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Is Sequoia Transforming VC Fund Structures?

Sequoia Capital’s Roelof Botha has announced that the legendary VC firm is drastically changing its fund structuring to align itself with its long term ‘patient capital’ strategy.

Historically, the fund has been at the forefront of innovation in Venture Capital. ‘The Sequoia Fund’ comes after a series of moves made by the firm to expand its services to encapsulate the entire lifespan of companies across the globe.

In an effort to achieve this goal Sequoia has previously created a Hedge Fund and a Mutual Fund as well as its global expansion under Doug Leone and Sir Michael Moritz. In 2005, Sequoia announced its expansion into China and India where the firm opted for a rare decentralised governance model, taking on Neil Shen at the helm of Sequoia China. This led to the success stories such as AliBaba and Tencent for the firm among many others. “The Sequoia Fund” is the next stage in this long term plan.

What is “The Sequoia Fund”?

The firm announced that ‘The Sequoia Fund’ is an open-ended fund structure. This single overarching fund will hold all of the firms western stakes including their “liquid public positions”. The main fund will then allocate capital to a series of traditional closed-ended sub-funds

Consequently, Sequoias LPs can now enjoy a more diversified portfolio and some tax benefits. This is because ‘The Sequoia Fund’ will consist of positions from private seed-stage startups to large public companies

Why the new fund structure?

The new structure enables Sequoia Capital to hold its positions well beyond a company’s IPO. This change comes from the simple fact that a large percentage of the returns from a VC backed company come after its IPO, a fact Sequoia knows far too well.

For example in the ’70s, after investing $150,000 into Apple, Sequoia sold its substantial stake for $6m to re-distribute its returns to LPs. Today Apple is valued at over two trillion dollars. This is one of the reasons why Sequoia has since carefully curated its LPs and taken capital from long term and tax-exempt sources such as endowments and non-profits.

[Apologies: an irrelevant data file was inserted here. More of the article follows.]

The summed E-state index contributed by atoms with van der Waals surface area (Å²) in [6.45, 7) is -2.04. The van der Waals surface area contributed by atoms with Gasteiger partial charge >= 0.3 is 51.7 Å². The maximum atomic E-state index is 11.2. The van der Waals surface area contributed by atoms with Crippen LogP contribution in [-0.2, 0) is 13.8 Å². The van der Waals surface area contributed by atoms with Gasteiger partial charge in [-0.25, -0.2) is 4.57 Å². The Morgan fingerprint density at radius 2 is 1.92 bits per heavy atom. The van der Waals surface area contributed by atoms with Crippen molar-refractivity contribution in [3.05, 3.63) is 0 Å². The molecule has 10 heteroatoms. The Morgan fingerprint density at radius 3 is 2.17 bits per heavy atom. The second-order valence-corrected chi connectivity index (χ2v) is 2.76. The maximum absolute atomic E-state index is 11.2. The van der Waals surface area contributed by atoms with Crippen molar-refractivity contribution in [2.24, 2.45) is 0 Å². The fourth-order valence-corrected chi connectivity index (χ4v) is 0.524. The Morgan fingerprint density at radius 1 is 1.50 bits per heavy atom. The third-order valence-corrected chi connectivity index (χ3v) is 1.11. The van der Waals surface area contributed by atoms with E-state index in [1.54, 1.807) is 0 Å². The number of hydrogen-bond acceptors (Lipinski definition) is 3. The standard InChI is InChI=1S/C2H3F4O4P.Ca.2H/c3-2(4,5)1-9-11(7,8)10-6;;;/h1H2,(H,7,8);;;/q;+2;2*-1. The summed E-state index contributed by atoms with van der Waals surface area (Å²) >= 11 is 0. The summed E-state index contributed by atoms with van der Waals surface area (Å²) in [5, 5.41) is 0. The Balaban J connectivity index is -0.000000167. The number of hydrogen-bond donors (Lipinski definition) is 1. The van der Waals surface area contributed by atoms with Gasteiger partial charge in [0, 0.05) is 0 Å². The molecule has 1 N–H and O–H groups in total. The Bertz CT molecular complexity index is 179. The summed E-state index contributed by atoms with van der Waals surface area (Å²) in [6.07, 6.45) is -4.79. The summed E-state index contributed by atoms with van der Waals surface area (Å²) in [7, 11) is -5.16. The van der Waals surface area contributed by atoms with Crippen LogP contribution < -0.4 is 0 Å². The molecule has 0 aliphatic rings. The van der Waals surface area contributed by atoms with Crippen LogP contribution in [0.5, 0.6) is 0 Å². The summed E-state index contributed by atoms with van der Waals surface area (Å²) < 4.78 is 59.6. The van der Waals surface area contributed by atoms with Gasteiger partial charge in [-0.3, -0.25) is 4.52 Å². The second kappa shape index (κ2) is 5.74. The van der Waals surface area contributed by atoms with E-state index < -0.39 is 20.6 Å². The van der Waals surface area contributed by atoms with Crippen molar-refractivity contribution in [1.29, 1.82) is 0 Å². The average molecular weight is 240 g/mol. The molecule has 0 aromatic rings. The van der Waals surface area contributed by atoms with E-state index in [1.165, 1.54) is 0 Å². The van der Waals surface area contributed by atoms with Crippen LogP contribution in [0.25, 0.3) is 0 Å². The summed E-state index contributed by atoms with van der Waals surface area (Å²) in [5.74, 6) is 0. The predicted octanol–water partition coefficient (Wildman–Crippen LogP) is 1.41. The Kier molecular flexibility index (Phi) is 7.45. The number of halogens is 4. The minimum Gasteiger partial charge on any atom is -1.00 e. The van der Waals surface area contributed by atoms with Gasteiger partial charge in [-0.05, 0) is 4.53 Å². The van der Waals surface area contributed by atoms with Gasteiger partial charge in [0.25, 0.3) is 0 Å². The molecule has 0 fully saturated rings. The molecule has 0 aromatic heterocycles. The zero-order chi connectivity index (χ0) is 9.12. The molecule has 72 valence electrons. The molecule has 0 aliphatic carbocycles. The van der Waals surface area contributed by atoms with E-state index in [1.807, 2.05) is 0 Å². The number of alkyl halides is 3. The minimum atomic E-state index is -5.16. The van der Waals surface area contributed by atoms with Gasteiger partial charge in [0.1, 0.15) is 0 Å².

How are VC funds typically structured and why? 

In Venture Capital, funds are typically closed-ended and have a period of 10 years. This means that the fund manager raises a set amount of money from LPs and at the end of the period distributes the earnings back to its investors. 10 years is seen as a good time as venture-backed businesses take much longer to mature and establish. 

It usually takes the fund manager several years after raising their fund to finalise their portfolio. Typically, a VC will not allocate the entire fund right away. Instead, a given percentage will be invested and the rest of the capital will be used to back the winners in the portfolio throughout the funds lifetime. Venture Capital follows a ‘power law’, meaning that a few investments make up most of the returns, as a large percentage of the startups in the portfolio will be unsuccessful and fail.

What does this mean for new fund managers?

Sequoia has assessed from first principles their needs in a fund structure and have tailored “The Sequoia Fund” to work for them and their playbook. We may see this single fund structure become the norm for the largest elite VC firms such as Sequoia, Andreessen Horowitz, Accel…etc but it is not optimal for emerging managers or relatively smaller firms as they do not have the scale or strategy to necessitate this structure. 

In conclusion, Sequoia is a multistage global venture franchise with billions of dollars of AUM. Though this fund structure is well suited to the long term strategy of Sequoia, the traditional fund structure is still the best option for new fund managers

This content is provided by VC Lab, the venture capital accelerator. 

The free 16 week VC Lab program provides guidance, structure and a network to complete a fund closing in 6 months or less. Since mid 2020, VC Lab has helped launch 83 venture capital firms around the world.

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